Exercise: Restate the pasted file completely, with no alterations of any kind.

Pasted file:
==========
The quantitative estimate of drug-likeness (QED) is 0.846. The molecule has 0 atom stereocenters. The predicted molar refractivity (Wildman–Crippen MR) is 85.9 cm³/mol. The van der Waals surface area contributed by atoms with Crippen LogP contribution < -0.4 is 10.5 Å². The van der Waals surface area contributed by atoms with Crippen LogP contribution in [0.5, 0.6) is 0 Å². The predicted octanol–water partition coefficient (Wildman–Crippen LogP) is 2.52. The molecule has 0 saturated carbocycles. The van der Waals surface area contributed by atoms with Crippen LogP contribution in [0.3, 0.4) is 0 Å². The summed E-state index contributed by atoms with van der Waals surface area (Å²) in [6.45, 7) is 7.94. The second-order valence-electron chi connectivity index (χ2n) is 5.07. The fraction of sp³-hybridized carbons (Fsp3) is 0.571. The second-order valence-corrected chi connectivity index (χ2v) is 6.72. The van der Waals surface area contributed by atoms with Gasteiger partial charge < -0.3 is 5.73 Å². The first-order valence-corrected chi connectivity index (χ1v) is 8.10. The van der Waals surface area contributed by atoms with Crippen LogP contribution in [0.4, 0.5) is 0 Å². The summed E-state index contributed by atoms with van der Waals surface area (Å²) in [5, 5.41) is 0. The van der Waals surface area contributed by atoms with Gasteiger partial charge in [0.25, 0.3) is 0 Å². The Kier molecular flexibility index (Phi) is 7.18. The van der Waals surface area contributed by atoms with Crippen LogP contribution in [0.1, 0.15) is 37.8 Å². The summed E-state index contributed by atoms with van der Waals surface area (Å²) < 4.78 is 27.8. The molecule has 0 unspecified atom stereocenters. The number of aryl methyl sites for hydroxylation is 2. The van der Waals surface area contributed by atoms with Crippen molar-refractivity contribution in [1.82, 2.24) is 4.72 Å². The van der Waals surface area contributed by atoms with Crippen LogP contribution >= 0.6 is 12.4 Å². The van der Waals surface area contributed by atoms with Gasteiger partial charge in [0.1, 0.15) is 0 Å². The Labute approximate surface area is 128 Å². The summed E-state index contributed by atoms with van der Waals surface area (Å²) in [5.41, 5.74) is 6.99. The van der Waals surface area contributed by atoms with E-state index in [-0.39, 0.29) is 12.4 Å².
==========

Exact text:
The quantitative estimate of drug-likeness (QED) is 0.846. The molecule has 0 atom stereocenters. The predicted molar refractivity (Wildman–Crippen MR) is 85.9 cm³/mol. The van der Waals surface area contributed by atoms with Crippen LogP contribution < -0.4 is 10.5 Å². The van der Waals surface area contributed by atoms with Crippen LogP contribution in [0.5, 0.6) is 0 Å². The predicted octanol–water partition coefficient (Wildman–Crippen LogP) is 2.52. The molecule has 0 saturated carbocycles. The van der Waals surface area contributed by atoms with Crippen LogP contribution in [0.3, 0.4) is 0 Å². The summed E-state index contributed by atoms with van der Waals surface area (Å²) in [6.45, 7) is 7.94. The second-order valence-electron chi connectivity index (χ2n) is 5.07. The fraction of sp³-hybridized carbons (Fsp3) is 0.571. The second-order valence-corrected chi connectivity index (χ2v) is 6.72. The van der Waals surface area contributed by atoms with Gasteiger partial charge < -0.3 is 5.73 Å². The first-order valence-corrected chi connectivity index (χ1v) is 8.10. The van der Waals surface area contributed by atoms with Crippen LogP contribution in [0.4, 0.5) is 0 Å². The summed E-state index contributed by atoms with van der Waals surface area (Å²) in [5, 5.41) is 0. The van der Waals surface area contributed by atoms with Gasteiger partial charge in [0.25, 0.3) is 0 Å². The Kier molecular flexibility index (Phi) is 7.18. The van der Waals surface area contributed by atoms with Crippen LogP contribution in [0.1, 0.15) is 37.8 Å². The summed E-state index contributed by atoms with van der Waals surface area (Å²) < 4.78 is 27.8. The molecule has 0 unspecified atom stereocenters. The number of aryl methyl sites for hydroxylation is 2. The van der Waals surface area contributed by atoms with Crippen molar-refractivity contribution in [1.82, 2.24) is 4.72 Å². The van der Waals surface area contributed by atoms with Crippen LogP contribution >= 0.6 is 12.4 Å². The van der Waals surface area contributed by atoms with Gasteiger partial charge in [0.1, 0.15) is 0 Å². The Labute approximate surface area is 128 Å². The summed E-state index contributed by atoms with van der Waals surface area (Å²) in [5.41, 5.74) is 6.99. The van der Waals surface area contributed by atoms with E-state index in [-0.39, 0.29) is 12.4 Å².